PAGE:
It’s Pentecost. Happy Birthday, Church! Since we are a liturgical church, with our liturgy and worship organized around the events of Jesus’ life, and our lectionary selections deliberately chosen to set a traditional and historical paradigm for our celebration of Christ’s life, we can say, ‘of course it’s Pentecost’ because the liturgical year is part of our worship. But if we allow ourselves to get comfortable in our liturgical cycle, and congratulate ourselves on our (generally) well-chosen readings, we may miss the call our Lord extends to us. Now, granted, there are Propers for some weeks that may leave us wondering what the folks who formulate the lectionary were smoking, but we usually draw inspiration and guidance from our readings. If we’re stuck, then sometimes, the Collect will provide clarification. But if not, just maybe, the obscurity is meant to lead us further into Scripture, and maybe, conversation with one another. Not at all a bad outcome.
But in this Season of Easter we have just come through, we can clearly see the joyous possibilities to which we have been brought. The readings for today encapsulate this journey!
Last Sunday, Deacon Dan spoke to all of us about God’s call on each of our lives. Our Deacon spoke eloquently about what our God expects of us – lives of love and service to God, through love for, and service to, all of God’s creation, especially our sisters and brothers. Transfiguration is truly amazing at this kind of love and service. That’s a good thing. We take very seriously Jesus’ admonition in 1 John, that we can scarcely claim to love God, Whom we cannot see; if we turn away from those sisters and brothers we do see, or from those of whose existence we are at least aware.
Now, even when we have an objective, we humans can, and sometimes do, bog ourselves down in conversation over Who, Where, What, and How we make that love and service happen. So we pray that when we like sheep start to go astray in that manner, the Holy Spirit is standing by with a VERY loud wake up call. Perhaps that’s part of what we do for one another; and perhaps we can extend our prayer to the Holy Spirit that we may have the grace to hear God’s call on our lives, however it comes to us.
In the reading from ACTS which we heard this morning, Peter astounds us. We all love Peter. He is US. The fisherman we meet in the Gospels often doesn’t know what to say, let alone what to do. But that never keeps him silent, and Jesus is very patient with Peter. Even after Peter denies Christ three times, Jesus states forgiveness three times. Peter finally gets a little cranky with the three times our hero Jesus asks if Peter loves Him, but his answers are always affirmative. And our Lord says “Feed My sheep,” “Tend My sheep,” “Feed My sheep.” Here again, Jesus makes clear our instructions on how to live. And we see that God’s love for US is a “No Matter What” kind of love. Peter is US.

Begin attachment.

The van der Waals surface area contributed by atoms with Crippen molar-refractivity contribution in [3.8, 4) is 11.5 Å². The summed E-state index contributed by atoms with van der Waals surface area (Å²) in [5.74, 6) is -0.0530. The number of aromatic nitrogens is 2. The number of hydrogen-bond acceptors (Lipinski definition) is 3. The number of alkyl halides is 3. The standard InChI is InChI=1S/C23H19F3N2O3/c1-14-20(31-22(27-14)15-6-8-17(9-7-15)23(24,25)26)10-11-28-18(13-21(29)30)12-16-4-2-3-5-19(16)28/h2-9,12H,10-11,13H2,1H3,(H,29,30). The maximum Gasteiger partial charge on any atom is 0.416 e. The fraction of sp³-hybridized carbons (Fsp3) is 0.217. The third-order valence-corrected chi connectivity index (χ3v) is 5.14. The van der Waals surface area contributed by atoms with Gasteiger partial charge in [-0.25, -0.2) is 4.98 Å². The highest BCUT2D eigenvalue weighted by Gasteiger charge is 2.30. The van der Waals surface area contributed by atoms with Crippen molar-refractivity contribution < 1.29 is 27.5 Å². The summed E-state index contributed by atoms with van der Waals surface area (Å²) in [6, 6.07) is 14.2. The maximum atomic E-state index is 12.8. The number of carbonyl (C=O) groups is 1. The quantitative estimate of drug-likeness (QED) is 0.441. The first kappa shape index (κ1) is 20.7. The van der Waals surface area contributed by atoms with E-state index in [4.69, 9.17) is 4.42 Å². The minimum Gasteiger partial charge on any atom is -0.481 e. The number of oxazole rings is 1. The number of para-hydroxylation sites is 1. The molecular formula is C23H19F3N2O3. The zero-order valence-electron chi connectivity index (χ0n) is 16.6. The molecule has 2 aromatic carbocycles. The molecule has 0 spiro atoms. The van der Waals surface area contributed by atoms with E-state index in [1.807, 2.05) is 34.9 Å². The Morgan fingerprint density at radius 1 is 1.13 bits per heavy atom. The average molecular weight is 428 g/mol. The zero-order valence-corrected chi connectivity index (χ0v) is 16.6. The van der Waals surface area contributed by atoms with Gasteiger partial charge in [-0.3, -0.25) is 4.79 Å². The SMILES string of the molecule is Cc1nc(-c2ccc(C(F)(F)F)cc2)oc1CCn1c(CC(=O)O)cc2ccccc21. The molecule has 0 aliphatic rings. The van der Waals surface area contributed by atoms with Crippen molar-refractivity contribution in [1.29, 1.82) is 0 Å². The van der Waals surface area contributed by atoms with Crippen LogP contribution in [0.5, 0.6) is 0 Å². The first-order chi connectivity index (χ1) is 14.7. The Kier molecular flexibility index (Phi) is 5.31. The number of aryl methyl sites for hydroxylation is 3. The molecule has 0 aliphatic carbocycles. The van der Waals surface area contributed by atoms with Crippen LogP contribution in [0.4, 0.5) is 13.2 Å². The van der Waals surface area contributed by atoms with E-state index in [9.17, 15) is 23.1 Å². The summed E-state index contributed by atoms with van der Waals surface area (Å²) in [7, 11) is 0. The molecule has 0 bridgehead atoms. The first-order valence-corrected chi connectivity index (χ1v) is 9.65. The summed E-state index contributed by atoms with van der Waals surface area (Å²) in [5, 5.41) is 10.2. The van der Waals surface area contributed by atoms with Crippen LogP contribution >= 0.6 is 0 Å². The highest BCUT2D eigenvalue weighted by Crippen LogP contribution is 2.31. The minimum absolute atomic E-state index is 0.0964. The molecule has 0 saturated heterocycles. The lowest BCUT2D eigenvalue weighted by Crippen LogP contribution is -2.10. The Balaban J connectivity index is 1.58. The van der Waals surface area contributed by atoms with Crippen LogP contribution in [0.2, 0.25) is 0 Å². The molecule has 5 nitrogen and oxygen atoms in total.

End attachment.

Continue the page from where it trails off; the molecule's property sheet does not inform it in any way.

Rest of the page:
Then, on Pentecost morning, when Jerusalem is full of all sorts of people from all sorts of places, the Holy Spirit, the Advocate promised by Christ, descends upon the disciples. We are NOT surprised when those gathered around begin to accuse the disciples of drunkenness, because after all, do we humans not often ridicule what we do not understand? Do we not fear what we do not know?
No, we are not surprised at the crowd, but when our beloved Peter, who so often appears clueless, speaks up to defend the disciples, we ARE surprised. Peter is a devout Jew, and he does know his Scripture. Quoting the prophet Joel, his defence of Jesus’ Disciples is wonderful. And we recall that after the Resurrection Peter has boldly critiqued the Temple Establishment – “This Jesus, Whom YOU guys crucified. . .” Peter is given the words he needs in the moment he needs them. Peter is enabled by God to do what God calls him to do. Peter ultimately speaks and writes glorious theology. Look what God does. We LIKE Peter. He IS us. In Peter we see hope for what God will do with us!
In the passage from Romans we are reminded that human history has always been painful. We have no trouble relating to the groans of all creation for redemption. One newscast, a little television, a little conversation with our friends and neighbours, and we KNOW through reading Scripture that we humans are still pretty much doing business at the same old stand. And STILL the Holy Spirit intercedes for us. Still our hope is in God. Because in today’s Gospel, Jesus promises us all the help and support we could ever need, if we heed God’s call to us. Just like Peter and all the followers of Christ.
And thus we understand what the Lord our God asks and expects of us. We know that God does love us amazingly, and we respond to God’s love with love for God and all God’s creation, all the days of our lives, hopefully. We know that God can and WILL use each of us, clueless or not, whatever our supposed weakness. We know What, we know Why, and we know How and When. If we think we don’t, we just need to ask. So, Happy Birthday, Church! THANKS BE TO GOD! Preacher: Susan Smith-Allen